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Q: I am thinking about taking a baby aspirin every day to prevent a heart attack or stroke. But it seems the recommendations keep changing. How do you decide?

A: Taking a daily aspirin isn't something you should decide to do on your own. While it may sound like a good idea, there are risks to taking even low dose aspirin. So talk it over with your doctor before you start.

Everyone's blood has a tendency to form clots. We need clots to stop any bleeding that may start, such as from a cut or a stomach ulcer. On the other hand, if clots form too easily, they can plug up an artery, causing a heart attack or the most common kind of stroke. Aspirin works to lower the risk of heart attack and stroke because it reduces the tendency of blood to clot. But that means aspirin also increases the tendency to bleed.

Aspirin therapy is typically prescribed to people who have had a heart attack or stroke. Other candidates for anti-clotting therapy include people who've had coronary artery bypass surgery, people who've had a stent implanted to keep an artery open, and people with peripheral artery disease (significant plaque buildup in the leg arteries).

As a purely preventive therapy, who should take aspirin and at what dose is hotly debated. The more cardiovascular risk factors you have, the more likely you will benefit from taking aspirin. Those risk factors include diabetes, smoking, high blood pressure, a high LDL cholesterol, a family history of heart disease, obesity and physical inactivity.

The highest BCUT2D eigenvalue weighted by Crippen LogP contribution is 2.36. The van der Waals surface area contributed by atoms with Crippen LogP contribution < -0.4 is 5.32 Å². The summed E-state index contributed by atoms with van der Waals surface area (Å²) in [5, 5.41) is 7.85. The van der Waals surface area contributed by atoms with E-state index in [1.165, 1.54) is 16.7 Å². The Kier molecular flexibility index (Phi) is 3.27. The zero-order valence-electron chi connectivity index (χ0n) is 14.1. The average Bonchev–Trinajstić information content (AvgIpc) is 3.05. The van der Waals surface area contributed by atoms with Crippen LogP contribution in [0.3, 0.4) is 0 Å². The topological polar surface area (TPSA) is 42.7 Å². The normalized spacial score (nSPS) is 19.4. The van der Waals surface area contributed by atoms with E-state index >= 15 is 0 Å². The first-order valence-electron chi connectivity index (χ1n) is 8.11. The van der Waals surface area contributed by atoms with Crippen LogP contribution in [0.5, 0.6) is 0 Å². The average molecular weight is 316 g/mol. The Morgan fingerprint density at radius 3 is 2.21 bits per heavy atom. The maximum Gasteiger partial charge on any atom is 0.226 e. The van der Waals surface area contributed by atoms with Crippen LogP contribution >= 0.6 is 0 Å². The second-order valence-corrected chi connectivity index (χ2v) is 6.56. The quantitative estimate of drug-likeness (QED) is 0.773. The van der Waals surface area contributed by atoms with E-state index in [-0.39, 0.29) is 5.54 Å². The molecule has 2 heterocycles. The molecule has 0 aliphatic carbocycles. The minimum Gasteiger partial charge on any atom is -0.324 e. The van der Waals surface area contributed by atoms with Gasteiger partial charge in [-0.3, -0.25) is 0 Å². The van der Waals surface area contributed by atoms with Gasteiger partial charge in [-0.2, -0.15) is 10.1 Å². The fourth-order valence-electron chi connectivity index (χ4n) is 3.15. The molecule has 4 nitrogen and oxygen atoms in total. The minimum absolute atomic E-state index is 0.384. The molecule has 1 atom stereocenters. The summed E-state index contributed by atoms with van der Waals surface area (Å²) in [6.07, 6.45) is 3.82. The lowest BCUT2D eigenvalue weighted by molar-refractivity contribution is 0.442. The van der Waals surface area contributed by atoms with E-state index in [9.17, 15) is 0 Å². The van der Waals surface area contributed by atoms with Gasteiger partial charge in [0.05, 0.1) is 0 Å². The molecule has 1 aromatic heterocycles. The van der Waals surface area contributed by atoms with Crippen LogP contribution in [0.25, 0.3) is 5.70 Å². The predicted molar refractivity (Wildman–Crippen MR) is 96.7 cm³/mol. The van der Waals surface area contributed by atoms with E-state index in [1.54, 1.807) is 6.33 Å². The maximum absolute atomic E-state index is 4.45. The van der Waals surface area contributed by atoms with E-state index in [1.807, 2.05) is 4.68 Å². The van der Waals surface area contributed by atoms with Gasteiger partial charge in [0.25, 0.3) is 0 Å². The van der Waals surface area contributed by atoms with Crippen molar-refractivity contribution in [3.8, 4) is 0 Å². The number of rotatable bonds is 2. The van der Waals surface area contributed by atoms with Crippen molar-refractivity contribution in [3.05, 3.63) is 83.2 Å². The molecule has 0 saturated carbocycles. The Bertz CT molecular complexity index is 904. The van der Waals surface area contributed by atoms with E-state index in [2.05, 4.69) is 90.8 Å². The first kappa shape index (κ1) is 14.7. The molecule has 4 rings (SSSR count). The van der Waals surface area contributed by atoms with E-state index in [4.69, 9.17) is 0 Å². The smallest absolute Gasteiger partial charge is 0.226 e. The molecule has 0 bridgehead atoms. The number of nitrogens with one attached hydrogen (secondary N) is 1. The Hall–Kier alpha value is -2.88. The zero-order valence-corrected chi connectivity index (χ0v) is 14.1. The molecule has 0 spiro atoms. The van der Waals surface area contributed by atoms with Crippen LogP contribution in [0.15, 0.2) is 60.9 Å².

But there are risks, even with low-dose aspirin. Since aspirin reduces the blood's ability to form clots, it also increases the risk of bleeding. The most common form of serious bleeding is from the stomach or upper intestine. Rarely, bleeding into the brain can occur, which may result in disability or death. That is why you should discuss whether to be on aspirin therapy with your doctor and not just start taking it.

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Although most doctors recommend a "baby" aspirin (81 milligrams), whether that is the best dose for prevention is debated. Also undetermined is whether it's best to take an aspirin with a safety coating (called an enteric coating), in order to reduce the risk of stomach bleeding. Some data suggest the coating may interfere with the body's ability to absorb the aspirin. For people who do take aspirin, I suggest the uncoated form taken with food.

In preparation for your aspirin discussion with your doctor, check out the aspirin risk calculator at

(Howard LeWine, M.D., is an internist at Brigham and Women's Hospital in Boston and assistant professor at Harvard Medical School. For additional consumer health information, please visit


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